*
   *
@see javax.validation.ConstraintValidator#isValid(java.lang.Object,
   *      javax.validation.ConstraintValidatorContext)
   */
 
@Override
 
public boolean isValid(String value, ConstraintValidatorContext context) {

   
boolean result = false;

   
if (isNotNull(value)) {
     
result = matchPostCode(value);
   
}

   
return result;
 
}

 
private static boolean isNotNull(Object obj) {

   
return obj != null;
 
}

 
private boolean matchPostCode(String value) {

   
Matcher matcher = postCodePattern.matcher(value);
   
return matcher.matches();
 
}
}

Having got three of the four bits of code required to demonstrate custom constraints, all that's left is to write a few quick unit tests.

public class PostCodeTest {

 
/**
   * The validator to be used for object validation. Will be retrieved once for all test
   * methods.
   */
 
private static Validator validator;

 
private Address address;

 
/**
   * Retrieves the validator instance.
   */
 
@BeforeClass
 
public static void setUpClass() {

   
ValidatorFactory factory = Validation.buildDefaultValidatorFactory();
    validator = factory.getValidator
();
 
}

 
@Before
 
public void setUp() {

   
address = new Address();
    address.setStreet
("Gold Avenue");
 
}

 
/**
   * One constraint violation owing to postcode being null
   */
 
@Test
 
public void postCodeIsNull() {

   
Set<ConstraintViolation<Address>> constraintViolations = validator.validate(address);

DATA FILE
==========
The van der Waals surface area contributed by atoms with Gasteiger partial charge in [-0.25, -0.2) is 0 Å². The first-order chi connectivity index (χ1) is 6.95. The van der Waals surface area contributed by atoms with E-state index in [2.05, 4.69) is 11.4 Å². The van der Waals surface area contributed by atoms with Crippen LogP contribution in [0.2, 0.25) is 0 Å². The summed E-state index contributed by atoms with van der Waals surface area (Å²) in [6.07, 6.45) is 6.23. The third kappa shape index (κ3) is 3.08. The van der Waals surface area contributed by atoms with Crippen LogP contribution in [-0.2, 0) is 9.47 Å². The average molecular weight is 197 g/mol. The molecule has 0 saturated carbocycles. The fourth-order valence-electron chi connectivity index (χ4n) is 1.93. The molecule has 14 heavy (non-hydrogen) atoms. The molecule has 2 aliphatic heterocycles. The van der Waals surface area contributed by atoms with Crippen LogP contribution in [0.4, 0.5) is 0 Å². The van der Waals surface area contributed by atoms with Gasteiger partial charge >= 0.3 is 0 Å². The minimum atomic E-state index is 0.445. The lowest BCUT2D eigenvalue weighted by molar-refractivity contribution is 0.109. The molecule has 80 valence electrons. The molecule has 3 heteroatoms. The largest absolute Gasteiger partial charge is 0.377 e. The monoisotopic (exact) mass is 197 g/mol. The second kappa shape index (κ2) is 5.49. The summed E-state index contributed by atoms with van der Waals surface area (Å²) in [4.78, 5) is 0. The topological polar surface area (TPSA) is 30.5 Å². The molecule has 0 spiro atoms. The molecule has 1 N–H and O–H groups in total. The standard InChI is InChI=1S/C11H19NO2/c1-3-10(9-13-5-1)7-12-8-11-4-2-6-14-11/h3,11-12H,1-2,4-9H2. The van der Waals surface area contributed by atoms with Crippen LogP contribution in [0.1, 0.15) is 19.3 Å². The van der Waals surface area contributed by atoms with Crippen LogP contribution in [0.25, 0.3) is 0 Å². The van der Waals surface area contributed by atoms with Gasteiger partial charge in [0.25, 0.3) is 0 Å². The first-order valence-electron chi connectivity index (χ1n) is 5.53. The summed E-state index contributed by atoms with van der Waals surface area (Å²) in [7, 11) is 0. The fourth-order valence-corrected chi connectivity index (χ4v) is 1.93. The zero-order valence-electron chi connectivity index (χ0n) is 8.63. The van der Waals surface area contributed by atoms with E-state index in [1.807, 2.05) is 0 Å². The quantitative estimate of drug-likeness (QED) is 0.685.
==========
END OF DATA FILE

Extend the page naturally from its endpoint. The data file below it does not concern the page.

assertEquals
(1, constraintViolations.size());

    printViolations
(constraintViolations);
 
}

 
private void printViolations(Set<ConstraintViolation<Address>> constraintViolations) {

   
for (ConstraintViolation<Address> violation : constraintViolations) {

     
String invalidValue = (String) violation.getInvalidValue();
      String message = violation.getMessage
();
      System.out.println
("Found constraint violation. Value: " + invalidValue
          +
" Message: " + message);
   
}
  }

 
/**
   * One constraint violation owing to postcode being invalid
   */
 
@Test
 
public void postCodeIsInvalid() {

   
address.setPostCode("CA23 3ER");

    Set<ConstraintViolation<Address>> constraintViolations = validator.validate
(address);
    assertEquals
(1, constraintViolations.size());
    printViolations
(constraintViolations);
 
}

 
/**
   * Valid post code, so no violations.
   */
 
@Test
 
public void postCodeIsValid() {

   
address.setPostCode("B15 1NP");

    Set<ConstraintViolation<Address>> constraintViolations = validator.validate
(address);
    assertEquals
(0, constraintViolations.size());
 
}
}

As I mentioned above, the Hibernate validator does not require any configuration. The JUnit’s @BeginClass method merely calls Validation.buildDefaultValidatorFactory() to get hold of all the constraint classes on the path. After building and creating a validator, the final step is to call:

    Set<ConstraintViolation<Address>> constraintViolations = validator.validate(address);

If the instance under test passes validation, the constraintViolations is an empty set.

3 comments:

Ross Huggett said...

Roger, nice post.

Ross

Aleksandar Stoisavljevic said...

Hi,
nice article.

I have my own custom annotation validation implementation.
But my implementation depends on service that it will be injected at moment of runtime.

If I follow your approach, problem occurs at the following line:

Set> constraintValidations = validator.validate(myObject);

IMHO, problem lies in fact that my validator expects to have that service.

I would like to test it without involving context files. I do not want to test it like integration test but just as unit test.

I have experience with Mockito, so some kind of that approach would suffice and should work? Do you have any idea how this can be achieved?


Thank You

Roger Hughes said...

I often use Mockito and combine it with Spring's ReflectionTestUtils.setField(...) method to inject mock objects in to Spring beans without the need to use the context files.